The latest release on CIA’s Deepkut sublabel sees Zero T coming in with a tidy stepper in the form of Red Hand. A seriously infectious bassline and super tight drum rolls to fill out the beat make for a sure fire dancefloor hit. Check it out below and grab yourself a copy from your favourite vinyl/digital outlet!
So just who is the mysterious Dawn Day Night? Following his initial appearance on Fracture’s Get Busythe mysterious masked (and possibly undead) artist has thrown down at Sun & Bass festival, leaked a rather bizarre rider to Resident Advisor, and is now preparing to release his debut EP on Fracture & Neptune’s Astrophonica label. Given the close ties to Fracture speculation abounds that the two are in fact one and the same man…thusfar we have no confirmation, though the scenario seems to bear more than a passing resemblance to the recent Phillip D. Kick project (though with more facepaint).
The identity of the masked man aside, the EP is an intriguing fusion of ghettotech, jungle, breaks, trap and juke, with super precise syncopated percussion and tight sub lines accompanying some choice samples (my favourite being the cry of “Big Booty Girlllllllls”). Check out the previews, and look out for the EP on vinyl and digital, out tomorrow at all good stores.
It seems like Critical Music can do no wrong right now. This year has seen the label release a slew of quality tunes from top flight producers (including the positively anthemic Oblique) not to mension label boss Kasra‘s induction to the Fabriclive mix family. Not content with that, Critical are now stepping up to the plate once again with the debut album from Russian producer Enei, and it’s pretty stunning. 2012 has already been quite a year for drum & bass albums with great releases from Octane & DLR, BCee, Symmetry Recordings and DRS to name but a few, and Enei’s debut sits alongside and perhaps even a little above the efforts of his peers.
From the soulful liquid of Runnin to the face smashing basslines of Centrifuge, through the dark jungle cutups of Saligia and off into the rolling grime of Cracker VIP the record oozes production quality left right and centre, and should feature something for everyone. There’s even a cheeky old skool throwback in the form of Rotate and a tidy deep house number in the digital exclusives.
Better still the label have teamed up with the Surus store to offer a bundle of CD, 2×12″ vinyl, 1×10″ vinyl, posters, bag and digital download for the frankly ridiculous price of £20. Vinyl heads should be rushing over here for that one. Check out the previews and watch for the album dropping on November 12th.
Symmetry Recordings, the label owned by drum & bass legend Break, have been gearing up for a while now to release The Other Side, the label’s third album and the first to feature tracks from artists other than Break. Ahead of the release we caught up with Break for a quick Q&A about the album.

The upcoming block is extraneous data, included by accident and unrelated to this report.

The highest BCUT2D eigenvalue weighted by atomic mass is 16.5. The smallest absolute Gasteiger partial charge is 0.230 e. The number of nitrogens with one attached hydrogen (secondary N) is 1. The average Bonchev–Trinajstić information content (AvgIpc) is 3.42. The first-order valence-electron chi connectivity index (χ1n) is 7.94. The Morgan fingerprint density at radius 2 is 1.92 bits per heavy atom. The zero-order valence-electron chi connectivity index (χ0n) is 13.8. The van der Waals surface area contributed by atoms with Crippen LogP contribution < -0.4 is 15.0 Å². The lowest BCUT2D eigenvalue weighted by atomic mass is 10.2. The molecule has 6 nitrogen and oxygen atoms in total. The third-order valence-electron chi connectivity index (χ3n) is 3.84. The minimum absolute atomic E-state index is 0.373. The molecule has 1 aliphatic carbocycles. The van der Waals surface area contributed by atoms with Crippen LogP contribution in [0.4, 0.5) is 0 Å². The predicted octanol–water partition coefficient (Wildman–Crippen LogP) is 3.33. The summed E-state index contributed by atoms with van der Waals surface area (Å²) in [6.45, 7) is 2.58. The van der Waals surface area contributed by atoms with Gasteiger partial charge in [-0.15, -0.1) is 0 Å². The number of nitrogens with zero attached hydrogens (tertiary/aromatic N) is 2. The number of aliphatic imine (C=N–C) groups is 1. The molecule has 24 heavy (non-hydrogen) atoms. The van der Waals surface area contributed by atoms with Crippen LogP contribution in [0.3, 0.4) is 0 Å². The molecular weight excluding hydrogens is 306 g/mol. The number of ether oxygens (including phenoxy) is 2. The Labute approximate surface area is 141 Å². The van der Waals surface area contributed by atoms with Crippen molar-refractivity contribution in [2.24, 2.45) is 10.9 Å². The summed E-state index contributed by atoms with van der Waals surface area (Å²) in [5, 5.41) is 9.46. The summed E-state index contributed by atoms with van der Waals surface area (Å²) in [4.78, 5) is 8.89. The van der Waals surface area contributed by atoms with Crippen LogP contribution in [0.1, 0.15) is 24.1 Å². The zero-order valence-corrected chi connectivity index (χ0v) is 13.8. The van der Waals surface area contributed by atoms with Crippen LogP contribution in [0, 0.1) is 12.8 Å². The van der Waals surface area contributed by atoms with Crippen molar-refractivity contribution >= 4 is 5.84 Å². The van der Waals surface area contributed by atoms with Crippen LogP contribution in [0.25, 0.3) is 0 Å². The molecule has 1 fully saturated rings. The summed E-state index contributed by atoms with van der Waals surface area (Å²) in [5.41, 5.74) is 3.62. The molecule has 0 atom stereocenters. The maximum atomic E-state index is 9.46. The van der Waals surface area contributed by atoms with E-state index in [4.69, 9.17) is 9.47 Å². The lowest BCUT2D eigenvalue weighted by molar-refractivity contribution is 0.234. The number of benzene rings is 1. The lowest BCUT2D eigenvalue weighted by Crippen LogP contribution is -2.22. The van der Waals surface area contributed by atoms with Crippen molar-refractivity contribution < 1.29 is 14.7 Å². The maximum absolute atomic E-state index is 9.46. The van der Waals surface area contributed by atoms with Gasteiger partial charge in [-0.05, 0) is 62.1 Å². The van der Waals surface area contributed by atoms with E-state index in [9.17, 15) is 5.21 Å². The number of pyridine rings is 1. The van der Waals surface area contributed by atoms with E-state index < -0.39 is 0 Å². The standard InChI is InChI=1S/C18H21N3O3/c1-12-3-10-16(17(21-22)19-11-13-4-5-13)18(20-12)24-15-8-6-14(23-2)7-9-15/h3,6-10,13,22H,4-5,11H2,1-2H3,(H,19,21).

DNB Dojo: Since this is a collaboration album, who would you do a collab with if you could pick any musician alive or dead, and why?
Break:Its very hard, the list could be very long…would love to work with Marlena Shaw or Sade, they’re two of my favourite singers.
Ooh or Seal if it was a guy!
DD: Was there a deliberate decision to shift the output of Symmetry away from your own productions and onto releasing more tunes from other producers, or did it just evolve that way organically?
Break: A bit of both…I have been releasing tracks from other artists for a little while, but so many great tracks were getting sent, it seemed right to do an album. Could probably do another one soon, there’s so many good producers Im feeling at the mo.
DD:What’s your favourite track out of everything you’ve ever written? For me it’s probably between Is This What You Want and Too Much, though I also have a lot of time for Our World (from the BreakoutEP you did for Eastside back in 2003)
Break:Bit like the first question pretty hard to say. Pleased you remember Our World, that was one of my favourites at the time, sounds a bit gnarly now, but the vibe is rolling. I really like Let it Happen, Last Chance Remix, Love So True, and Evil Twin. Lightspeed also gives me goosebumps everytime…there’s not many DnB tunes that do that for me…Think I’m more into the musical ones with heavy bass, my favourite combo.
DD:What’s next for the label after this album? Any exciting future plans you’d care to tell us about?
Break:We will be releasing some exciting remixes from the album, and there are several tracks that I’m trying to get my hands on, so a few more singles to come soon as well.
Ive been working on a non Dnb album with the singer Kyo, the band is called “Degrees of Freedom”, watch out for the first single coming soon. I’ts basically everything we’re into that isn’t DnB.
DD: The album features a nice variety of styles from more liquidy stuff to the really hard hitters like Kicked To Death. Which styles of drum & bass do you find it more fun to write, and to DJ?